President Trump is due to sign an executive order Thursday morning intended to allow individuals and small businesses to buy a long-disputed type of health insurance that skirts state regulations and Affordable Care Act protections.
The White House and allies portray the president’s move to expand access to “association health plans” as wielding administrative powers to accomplish what congressional Republicans have failed to achieve: tearing down the law’s insurance marketplaces and letting some Americans buy skimpier coverage at lower prices. The order will be Trump’s biggest step to carry out a broad but ill-defined directive he issued his first night in office for agencies to lessen ACA regulations from the Obama administration.
Critics, who include state insurance commissioners, most of the health-insurance industry and mainstream policy specialists, predict that a proliferation of such health plans will have damaging ripple effects: driving up costs for consumers with serious medical conditions and prompting more insurers to flee the law’s marketplaces. Part of Trump’s actions, they predict, will spark court challenges over their legality.
According to numerous people familiar with the White House’s anticipated order, the most far-reaching element will instruct a trio of Cabinet departments to rewrite federal rules for association health plans — a type of insurance in which small businesses of a similar type band together through an association to negotiate health benefits.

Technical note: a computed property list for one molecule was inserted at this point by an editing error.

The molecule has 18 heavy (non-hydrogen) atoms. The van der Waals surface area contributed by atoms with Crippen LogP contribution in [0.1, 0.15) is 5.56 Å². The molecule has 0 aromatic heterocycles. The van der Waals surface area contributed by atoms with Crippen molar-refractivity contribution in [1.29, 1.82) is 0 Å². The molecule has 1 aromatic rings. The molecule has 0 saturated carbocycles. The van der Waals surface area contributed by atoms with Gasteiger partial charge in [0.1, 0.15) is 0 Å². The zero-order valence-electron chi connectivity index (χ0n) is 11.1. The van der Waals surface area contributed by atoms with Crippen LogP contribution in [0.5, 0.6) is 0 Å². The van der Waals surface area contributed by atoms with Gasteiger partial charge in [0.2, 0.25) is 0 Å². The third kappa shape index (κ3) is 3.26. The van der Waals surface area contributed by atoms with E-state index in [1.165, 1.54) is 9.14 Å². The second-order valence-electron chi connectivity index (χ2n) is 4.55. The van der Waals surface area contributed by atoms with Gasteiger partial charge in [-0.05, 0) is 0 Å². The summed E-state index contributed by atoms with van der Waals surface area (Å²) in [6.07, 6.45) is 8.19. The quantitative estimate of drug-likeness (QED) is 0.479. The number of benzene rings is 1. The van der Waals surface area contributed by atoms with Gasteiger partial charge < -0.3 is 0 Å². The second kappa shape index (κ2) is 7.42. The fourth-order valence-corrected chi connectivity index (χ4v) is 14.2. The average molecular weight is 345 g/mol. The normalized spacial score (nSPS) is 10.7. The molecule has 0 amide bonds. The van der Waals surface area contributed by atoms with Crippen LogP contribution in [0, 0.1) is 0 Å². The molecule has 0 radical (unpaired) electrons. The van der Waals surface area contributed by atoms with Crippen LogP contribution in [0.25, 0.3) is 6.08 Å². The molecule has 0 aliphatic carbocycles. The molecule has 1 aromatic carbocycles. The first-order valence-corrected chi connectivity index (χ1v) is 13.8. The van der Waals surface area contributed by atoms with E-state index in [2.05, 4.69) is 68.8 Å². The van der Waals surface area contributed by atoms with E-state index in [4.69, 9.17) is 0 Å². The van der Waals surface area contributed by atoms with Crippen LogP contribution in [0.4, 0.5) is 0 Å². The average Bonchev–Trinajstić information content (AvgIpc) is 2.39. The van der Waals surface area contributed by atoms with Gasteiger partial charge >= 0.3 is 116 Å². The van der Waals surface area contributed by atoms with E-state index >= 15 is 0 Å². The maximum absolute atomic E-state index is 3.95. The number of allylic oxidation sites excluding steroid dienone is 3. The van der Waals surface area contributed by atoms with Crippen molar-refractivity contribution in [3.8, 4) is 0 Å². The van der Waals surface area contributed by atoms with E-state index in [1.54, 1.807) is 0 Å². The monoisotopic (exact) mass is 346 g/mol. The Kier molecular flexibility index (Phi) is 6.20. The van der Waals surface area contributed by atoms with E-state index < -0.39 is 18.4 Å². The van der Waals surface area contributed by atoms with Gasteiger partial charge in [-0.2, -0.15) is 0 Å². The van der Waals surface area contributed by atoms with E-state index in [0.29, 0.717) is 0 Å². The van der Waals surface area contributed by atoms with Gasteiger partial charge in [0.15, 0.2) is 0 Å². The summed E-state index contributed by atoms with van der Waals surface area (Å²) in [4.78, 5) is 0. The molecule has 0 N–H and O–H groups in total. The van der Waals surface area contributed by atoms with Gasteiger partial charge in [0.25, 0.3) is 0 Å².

The order also is expected to expand the availability of short-term insurance policies, which offer limited benefits meant as a bridge for people between jobs or young adults no longer eligible for their parents’ health plans. The Obama administration ruled that short-term insurance may not last for more than three months; Trump is planning to extend that to nearly a year.
In addition, Trump’s action is intended to widen employers’ ability to use pretax dollars to help workers pay for any medical expenses, not just for health policies that meet ACA rules — another reversal of Obama policy.
The executive order will fulfill a quest by conservative Republicans, especially in the House, who have unsuccessfully sought for more than two decades to expand the availability of association health plans, allowing them to be sold, unregulated, across state lines.
As details of what the president is likely to sign spread in Washington in recent days, health policy experts in think tanks, academia and the health-care industry emphasized that the order’s final language — and the ensuing fine print from agencies’ rules — will determine whether the impact will be as sweeping or quick as Trump has boasted.